Aden, Yemen (CNN)Ahmed Helmi spends most of his day lying on a thin sheet on a concrete floor in a dusty village in Yemen's Lahij Province. It's the coolest place in the house, and his mother, Soumaya, does what she can to make him comfortable.
In Yemen, the markets have food, but children are starving to death
Looking at his tiny, fragile body you would never guess that Ahmed is five years old. There is little more to him than parched, papery skin stretched across brittle bones and giant eyes -- brown and unblinking -- gazing up blankly.
Occasionally, Ahmed moves a hand, limply trying to swat at the flies that settle on his cracked lips. Soumaya explains that he only speaks when the pain overwhelms him.
"He tells me 'my tummy hurts, my head hurts.' He cries," she says.
Ahmed is slowly starving to death. For four years he has been suffering from acute malnutrition, a vicious condition that took his brother's life just two months ago. Soumaya says that she has taken him to various clinics but that no one has been able to help.
"He had diarrhea and infections always. And then he had malnutrition. I've taken him everywhere for treatment and they would tell us there's nothing wrong with him. He's fine, he's normal ... sometimes he would start getting better and then he would get diarrhea again and get sick again."
What does famine look like? It's a question one doesn't often ask because the answer seems obvious.
Famine looks like dusty fields parched from drought, distended bellies and emaciated frames, a bad harvest with no crops. Famine looks like aid workers saving lives by handing out Plumpy'nut, packages of fortified nutritional paste. Famine looks like a page from the history books, the type of crisis that the world left behind in the 20th century.
But in Yemen, famine isn't caused by a bad harvest or a drought -- it's caused by man.
In Yemen, aid workers are hunkered down in secure compounds in cities out of fear for their safety and boxes of Plumpy'nut rarely get to where they are most needed. In Yemen, children like Ahmed die because by the time they get treatment, the damage is irreversible.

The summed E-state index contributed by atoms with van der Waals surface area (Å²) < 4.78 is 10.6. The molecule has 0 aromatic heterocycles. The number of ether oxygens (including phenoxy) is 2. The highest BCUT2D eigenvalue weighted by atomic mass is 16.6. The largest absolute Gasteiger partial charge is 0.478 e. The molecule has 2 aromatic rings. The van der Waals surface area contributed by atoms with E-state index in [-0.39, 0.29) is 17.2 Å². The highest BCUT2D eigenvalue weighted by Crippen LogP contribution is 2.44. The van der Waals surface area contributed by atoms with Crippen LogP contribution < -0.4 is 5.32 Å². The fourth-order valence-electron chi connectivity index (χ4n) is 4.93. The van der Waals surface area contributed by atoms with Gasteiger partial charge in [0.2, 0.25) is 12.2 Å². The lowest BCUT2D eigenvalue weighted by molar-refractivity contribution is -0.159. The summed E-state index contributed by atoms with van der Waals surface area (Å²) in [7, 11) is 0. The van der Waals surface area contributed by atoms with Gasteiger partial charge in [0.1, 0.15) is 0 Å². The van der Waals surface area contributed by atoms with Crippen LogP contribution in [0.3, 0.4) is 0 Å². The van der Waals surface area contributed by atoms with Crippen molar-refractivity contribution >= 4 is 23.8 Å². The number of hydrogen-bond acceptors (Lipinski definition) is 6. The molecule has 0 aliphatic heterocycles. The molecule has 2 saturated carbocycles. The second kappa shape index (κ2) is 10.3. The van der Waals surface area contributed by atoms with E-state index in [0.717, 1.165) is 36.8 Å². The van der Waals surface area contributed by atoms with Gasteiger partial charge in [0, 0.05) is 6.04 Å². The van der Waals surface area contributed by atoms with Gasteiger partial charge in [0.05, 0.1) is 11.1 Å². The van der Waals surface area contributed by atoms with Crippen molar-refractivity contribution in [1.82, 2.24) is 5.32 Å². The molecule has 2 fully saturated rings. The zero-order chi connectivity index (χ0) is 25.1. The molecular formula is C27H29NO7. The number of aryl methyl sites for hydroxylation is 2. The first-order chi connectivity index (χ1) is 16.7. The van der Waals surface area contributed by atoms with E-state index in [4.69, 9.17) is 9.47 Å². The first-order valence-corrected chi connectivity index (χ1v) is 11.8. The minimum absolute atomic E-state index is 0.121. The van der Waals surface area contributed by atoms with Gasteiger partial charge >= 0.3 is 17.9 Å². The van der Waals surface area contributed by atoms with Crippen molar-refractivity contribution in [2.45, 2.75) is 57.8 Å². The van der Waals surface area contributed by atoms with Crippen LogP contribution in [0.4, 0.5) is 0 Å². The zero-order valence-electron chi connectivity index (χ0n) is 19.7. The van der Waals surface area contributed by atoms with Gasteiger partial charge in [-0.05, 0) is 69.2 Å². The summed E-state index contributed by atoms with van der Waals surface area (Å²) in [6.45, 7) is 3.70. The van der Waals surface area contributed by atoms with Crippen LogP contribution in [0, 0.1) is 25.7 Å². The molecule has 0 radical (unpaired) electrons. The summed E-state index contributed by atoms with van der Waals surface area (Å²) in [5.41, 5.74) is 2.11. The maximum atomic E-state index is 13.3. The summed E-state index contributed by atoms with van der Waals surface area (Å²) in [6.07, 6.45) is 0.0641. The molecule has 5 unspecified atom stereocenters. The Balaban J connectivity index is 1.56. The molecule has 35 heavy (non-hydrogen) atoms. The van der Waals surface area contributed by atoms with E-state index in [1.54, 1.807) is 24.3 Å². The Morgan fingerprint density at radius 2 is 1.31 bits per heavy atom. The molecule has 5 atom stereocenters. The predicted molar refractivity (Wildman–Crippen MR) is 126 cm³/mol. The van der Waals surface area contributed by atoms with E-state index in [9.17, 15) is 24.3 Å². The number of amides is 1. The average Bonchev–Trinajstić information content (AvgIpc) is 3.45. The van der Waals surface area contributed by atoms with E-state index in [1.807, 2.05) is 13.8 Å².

The United Nations estimates that 8.4 million people in Yemen are just "a step away" from famine and that it will be the worst the world has seen in many decades.
Both sides are using food as a weapon of war, but the crisis is caused primarily by a brutal air, land and sea blockade imposed by a Saudi Arabia-led coalition.
In principle, the coalition says the purpose of the blockade is to stop Iranian weapons from entering Yemen to supply the Houthi rebels who are in control of much of the north, including the capital Sanaa.
But in practice, it has cut the amount of desperately needed food, medicine and fuel getting into the country by more than half, according to aid groups.
What does come through is heavily taxed along the way, as it passes through territory controlled by different warring factions. Driving along, you pass markets flush with fresh fruit that no one can afford, while children starve a half mile down the road.
It's a surreal and jarring image, one of many I carried home with me from Yemen. A doctor in the neo-natal ward of the main government hospital rinsing his hands with bottled water because there is no soap or working tap.
A three-year-old boy with a lung infection struggling to breathe because there is no ventilator to help him. His mother, face down on his hospital bed, too exhausted to weep over her only child. The resigned look on the doctor's face when she tells me two days later that he didn't make it.
There is little coverage of Yemen's complex and confounding conflict, in no small part because Western journalists have been largely blocked from entering the country.
It is often called a silent war. But we found a country that is crying out for help as the world turns a deaf ear.